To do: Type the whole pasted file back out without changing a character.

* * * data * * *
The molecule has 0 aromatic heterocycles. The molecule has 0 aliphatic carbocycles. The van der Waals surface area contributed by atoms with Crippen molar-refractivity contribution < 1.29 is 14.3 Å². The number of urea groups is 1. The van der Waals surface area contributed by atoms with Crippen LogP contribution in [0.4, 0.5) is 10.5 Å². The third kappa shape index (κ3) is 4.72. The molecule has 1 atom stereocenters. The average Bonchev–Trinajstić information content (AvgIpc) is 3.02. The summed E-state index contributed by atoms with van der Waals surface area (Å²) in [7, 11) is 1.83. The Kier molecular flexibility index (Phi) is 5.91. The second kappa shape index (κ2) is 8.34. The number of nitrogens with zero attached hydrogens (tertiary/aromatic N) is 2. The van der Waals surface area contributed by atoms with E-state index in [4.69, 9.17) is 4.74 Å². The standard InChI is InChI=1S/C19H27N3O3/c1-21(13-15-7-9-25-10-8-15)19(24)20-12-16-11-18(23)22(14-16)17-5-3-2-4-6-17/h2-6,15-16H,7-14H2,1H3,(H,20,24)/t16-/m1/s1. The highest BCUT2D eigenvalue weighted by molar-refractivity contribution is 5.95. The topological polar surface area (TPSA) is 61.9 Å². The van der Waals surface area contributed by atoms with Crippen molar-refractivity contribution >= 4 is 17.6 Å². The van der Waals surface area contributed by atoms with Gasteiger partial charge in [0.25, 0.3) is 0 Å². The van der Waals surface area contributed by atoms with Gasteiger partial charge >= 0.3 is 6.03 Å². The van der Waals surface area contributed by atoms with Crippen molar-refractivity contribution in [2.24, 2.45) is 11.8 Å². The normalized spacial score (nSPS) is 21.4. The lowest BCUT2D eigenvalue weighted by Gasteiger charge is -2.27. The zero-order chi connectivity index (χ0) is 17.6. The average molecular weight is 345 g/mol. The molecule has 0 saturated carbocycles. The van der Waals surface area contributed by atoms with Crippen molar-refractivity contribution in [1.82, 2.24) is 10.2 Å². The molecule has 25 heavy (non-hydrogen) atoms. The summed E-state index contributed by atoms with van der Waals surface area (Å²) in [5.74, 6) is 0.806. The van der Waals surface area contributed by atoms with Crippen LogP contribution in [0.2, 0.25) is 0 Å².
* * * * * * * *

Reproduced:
The molecule has 0 aromatic heterocycles. The molecule has 0 aliphatic carbocycles. The van der Waals surface area contributed by atoms with Crippen molar-refractivity contribution < 1.29 is 14.3 Å². The number of urea groups is 1. The van der Waals surface area contributed by atoms with Crippen LogP contribution in [0.4, 0.5) is 10.5 Å². The third kappa shape index (κ3) is 4.72. The molecule has 1 atom stereocenters. The average Bonchev–Trinajstić information content (AvgIpc) is 3.02. The summed E-state index contributed by atoms with van der Waals surface area (Å²) in [7, 11) is 1.83. The Kier molecular flexibility index (Phi) is 5.91. The second kappa shape index (κ2) is 8.34. The number of nitrogens with zero attached hydrogens (tertiary/aromatic N) is 2. The van der Waals surface area contributed by atoms with E-state index in [4.69, 9.17) is 4.74 Å². The standard InChI is InChI=1S/C19H27N3O3/c1-21(13-15-7-9-25-10-8-15)19(24)20-12-16-11-18(23)22(14-16)17-5-3-2-4-6-17/h2-6,15-16H,7-14H2,1H3,(H,20,24)/t16-/m1/s1. The highest BCUT2D eigenvalue weighted by molar-refractivity contribution is 5.95. The topological polar surface area (TPSA) is 61.9 Å². The van der Waals surface area contributed by atoms with Crippen molar-refractivity contribution >= 4 is 17.6 Å². The van der Waals surface area contributed by atoms with Gasteiger partial charge in [0.25, 0.3) is 0 Å². The van der Waals surface area contributed by atoms with Gasteiger partial charge >= 0.3 is 6.03 Å². The van der Waals surface area contributed by atoms with Crippen molar-refractivity contribution in [2.24, 2.45) is 11.8 Å². The normalized spacial score (nSPS) is 21.4. The lowest BCUT2D eigenvalue weighted by Gasteiger charge is -2.27. The zero-order chi connectivity index (χ0) is 17.6. The average molecular weight is 345 g/mol. The molecule has 0 saturated carbocycles. The van der Waals surface area contributed by atoms with Crippen molar-refractivity contribution in [1.82, 2.24) is 10.2 Å². The molecule has 25 heavy (non-hydrogen) atoms. The summed E-state index contributed by atoms with van der Waals surface area (Å²) in [5.74, 6) is 0.806. The van der Waals surface area contributed by atoms with Crippen LogP contribution in [0.2, 0.25) is 0 Å².